Neither police officer nor doctor, as his father had wanted him to be, Levin said he believes he still stayed in the family business.

    “Different box, but same cereal,” he said. “Public service.”

    Over the years, CSUSB’s center has produced detailed reports that help policymakers, law enforcement agencies, the media and others understand the nature and scope of hate and extremism.

    In 2016, he famously shielded Ku Klux Klan members from being badly beaten and assaulted by counter-protestors at an anti-immigration rally in Anaheim.

    “I get a lot of questions about saving the Klan guy. I’d do it again in a second,” Levin said. Reversing the growing waves of hate and violence is critical, he said.

    “America is such a gift to the world that if we don’t turn this around, we’ve got no one to blame but ourselves.”

    ‘A gem of a human being’

    Those who know or have worked with Levin have great praise for him.

    “Brian’s been such a thoughtful advocate at the center, always leading with ideas and policies that keep the Inland Empire safe and have an eye toward our country,” said Rep. Pete Aguilar, D-San Bernardino. “We’re going to miss him locally, but I’m hoping that I can continue to rely on him personally for advice along the way.”

    Cal State San Bernardino president Tomas Morales praised Levin’s contributions to the scholarly understanding of prejudice, hate and extremism.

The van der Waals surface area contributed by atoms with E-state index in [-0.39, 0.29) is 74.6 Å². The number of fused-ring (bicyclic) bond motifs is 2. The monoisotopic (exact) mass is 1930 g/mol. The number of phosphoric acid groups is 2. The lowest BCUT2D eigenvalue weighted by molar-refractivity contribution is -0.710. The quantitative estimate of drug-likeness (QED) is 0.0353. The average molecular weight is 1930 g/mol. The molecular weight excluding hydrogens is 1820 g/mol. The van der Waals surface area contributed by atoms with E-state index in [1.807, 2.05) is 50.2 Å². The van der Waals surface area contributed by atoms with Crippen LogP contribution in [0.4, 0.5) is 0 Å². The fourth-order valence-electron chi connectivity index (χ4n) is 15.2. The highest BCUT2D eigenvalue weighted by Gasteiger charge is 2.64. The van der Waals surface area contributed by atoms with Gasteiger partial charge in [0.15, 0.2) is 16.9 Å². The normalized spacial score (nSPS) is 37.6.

“His research through the Center for the Study of Hate and Extremism translated to practical policy for lawmakers to understand and attack extremism,” Morales wrote in an emailed statement. “And he also used that knowledge to be a voice to call out bigotry against individuals and communities who have been marginalized.”

    Mike German, a fellow at the Brennan Center for Justice who previously infiltrated hate groups as an undercover FBI agent, said “it seems like I’ve known Brian for my entire professional career.”

    “He’s known for the research and advocacy work he’s done at the Southern Poverty Law Center, but he comes at it from a law enforcement perspective, coming from an NYPD background,” German said. “And he’s a gem of a human being.”

    According to Ann Noel, president of the California Association of Human Rights Organizations, Levin’s shoes will be tough to fill.

    “I’ve always found his knowledge about the issue and sense of how big of a problem it is, and where the problem is, and who can fight the problem to be extraordinary,” she said. “He comes with a lot of experience and a lot of credibility, and I think that’s going to be very hard to replicate.”

    ‘Fine without me’

    But after 24 years leading the center, and 38 years in public service, Levin said he’s in a “different place now” and that it is time to go.

    “I’m much more personally affected now,” he said. “We’re not going to solve this violent, vile bigotry on my watch.”

    And the accumulation of studying hate and extremism on a daily basis has beaten him down, Levin said.

    “It’s eroded me to a point where I can’t teach and do this stuff,” he said.

    Although Levin has retired from teaching and his work at the center, he will continue to serve on the California Commission on the State of Hate, which Gov. Gavin Newsom appointed him to last year.